73 million acres offshore Texas, Louisiana, Mississippi, Alabama, and Florida will be offered for oil and gas exploration and development. The proposed lease sale scheduled for August this year would include all available unleased areas in federal waters of the Gulf of Mexico, and is part of President Trump’s plan to make the United States energy independent. The estimated amount of resources projected to be developed as a result of the proposed lease sale ranges from 0.211 to 1.118 Billion barrels of oil and from 0.547 to 4.424 Trillion cubic feet of gas.
The largest U.S. government agency – the Department of Defense, which is also the world’s largest single petroleum buyer – plans to forge ahead under the new administration with a decade-long effort to convert its fuel-hungry operations to renewable power. Why? In combat zones, green energy saves lives. The military’s zeal for renewable power has already had broad impacts on energy contractors, generating hundreds of millions of dollars in contracts for solar companies and helping to reduce fuel consumption. Trump’s Secretary of Defense, Jim Mattis, has long supported efforts to reduce troop dependence on petroleum.
EIA: U.S. Expected To Become Net Exporter Of Natural Gas By 2018
02/29/17 •lweb.es/f2648 •bit.ly/2peDp3W
The transition of the U.S. to net exporter of natural gas by 2018 is to be driven by declining pipeline imports, growing pipeline exports, and increasing exports of liquefied natural gas. The Sabine Pass facility in Louisiana became the first operating LNG export facility in the Lower 48 states in 2016. By 2021, four LNG export facilities are expected to be completed with a combined operational export capacity of 9.2 billion cubic feet per day. The EIA also projects the U.S. to become a net exporter of total energy in the 2020s.
Since 2013, the average wellhead break-even price (BEP) for key shale plays has decreased from $80 a barrel to $35/bbl. This represents a drop of over 55%, on average. The wellhead BEP decreased across all key shale plays, with Permian Midland falling by over 60% from $98/bbl in 2013 to $38/bbl in 2016 (for horizontal wells only). Rystad Energy forecasts an average WTI oil price of $60/bbl, which implies a 40% improvement in the cash from operations. This improvement will result in higher investments of the shale operators.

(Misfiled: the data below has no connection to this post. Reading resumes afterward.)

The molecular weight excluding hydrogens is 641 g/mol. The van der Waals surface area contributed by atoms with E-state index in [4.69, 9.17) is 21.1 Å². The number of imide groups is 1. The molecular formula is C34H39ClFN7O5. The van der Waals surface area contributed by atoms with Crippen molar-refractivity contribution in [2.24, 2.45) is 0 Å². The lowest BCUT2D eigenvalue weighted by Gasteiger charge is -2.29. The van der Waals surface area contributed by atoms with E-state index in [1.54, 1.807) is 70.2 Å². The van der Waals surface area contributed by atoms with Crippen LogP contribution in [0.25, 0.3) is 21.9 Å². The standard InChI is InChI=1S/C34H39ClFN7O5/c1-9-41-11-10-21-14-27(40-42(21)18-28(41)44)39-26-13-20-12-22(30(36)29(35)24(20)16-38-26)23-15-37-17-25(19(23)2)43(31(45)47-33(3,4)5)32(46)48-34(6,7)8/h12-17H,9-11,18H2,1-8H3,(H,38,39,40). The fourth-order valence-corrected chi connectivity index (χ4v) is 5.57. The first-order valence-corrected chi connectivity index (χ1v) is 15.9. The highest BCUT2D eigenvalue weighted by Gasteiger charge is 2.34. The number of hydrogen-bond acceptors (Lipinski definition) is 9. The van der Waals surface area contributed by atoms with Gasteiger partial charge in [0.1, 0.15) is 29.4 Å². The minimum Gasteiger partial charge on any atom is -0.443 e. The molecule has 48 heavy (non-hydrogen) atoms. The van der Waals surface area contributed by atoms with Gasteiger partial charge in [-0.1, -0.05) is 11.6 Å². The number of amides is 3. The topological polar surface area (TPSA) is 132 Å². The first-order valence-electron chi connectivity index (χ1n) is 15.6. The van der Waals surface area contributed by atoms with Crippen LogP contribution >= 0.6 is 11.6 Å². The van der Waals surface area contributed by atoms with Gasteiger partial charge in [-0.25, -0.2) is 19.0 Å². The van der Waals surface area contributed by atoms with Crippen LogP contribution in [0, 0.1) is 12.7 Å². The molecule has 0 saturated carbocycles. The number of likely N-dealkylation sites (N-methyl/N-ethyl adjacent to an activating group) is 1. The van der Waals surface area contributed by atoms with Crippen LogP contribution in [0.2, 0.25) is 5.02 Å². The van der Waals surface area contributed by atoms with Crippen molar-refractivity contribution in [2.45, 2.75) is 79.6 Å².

For every dollar invested this year in North American shale plays another dollar will be allocated for planned projects offshore racking up spending of $70 billion in each sector, analysts at Rystad Energy said: “Offshore projects that were uncommercial at $110 per barrel in 2013 are now commercial at an oil price of $50 per barrel.” However, Rigzone Data Services said offshore investment declined 30-35% in 2016 and offshore capital expenditure is expected to decline for the current year. According to Diamond Offshore, it’s difficult for deepwater operators to compete with the unconventional space.
Oil expert T. Boone Pickens says that America is in the midst of an energy renaissance, and President Donald Trump will have the opportunity to set the nation on a course toward self-sufficiency: “We are still a long way from securing our nation’s energy future and are not without risk of failing” he states. “I suggest President Trump pursue an energy plan with two parts. The first part is to not screw up what we have going for us. The second part is to not settle for what we’ve done so far.”
Record prices for drilling rights in the Permian Basin, the most fertile U.S. shale field – where wells can generate profit with crude selling for less than $40 a barrel – are prompting oil companies and private equity investors to look elsewhere for the next big gushers. Explorers eager to tap the basin’s mile-thick stack of oil-soaked rock layers have paid as much as $60,000 an acre. That marks a 50-fold explosion in deal prices over four years. It also pushes the cost 10 times higher than in the Bakken of North Dakota.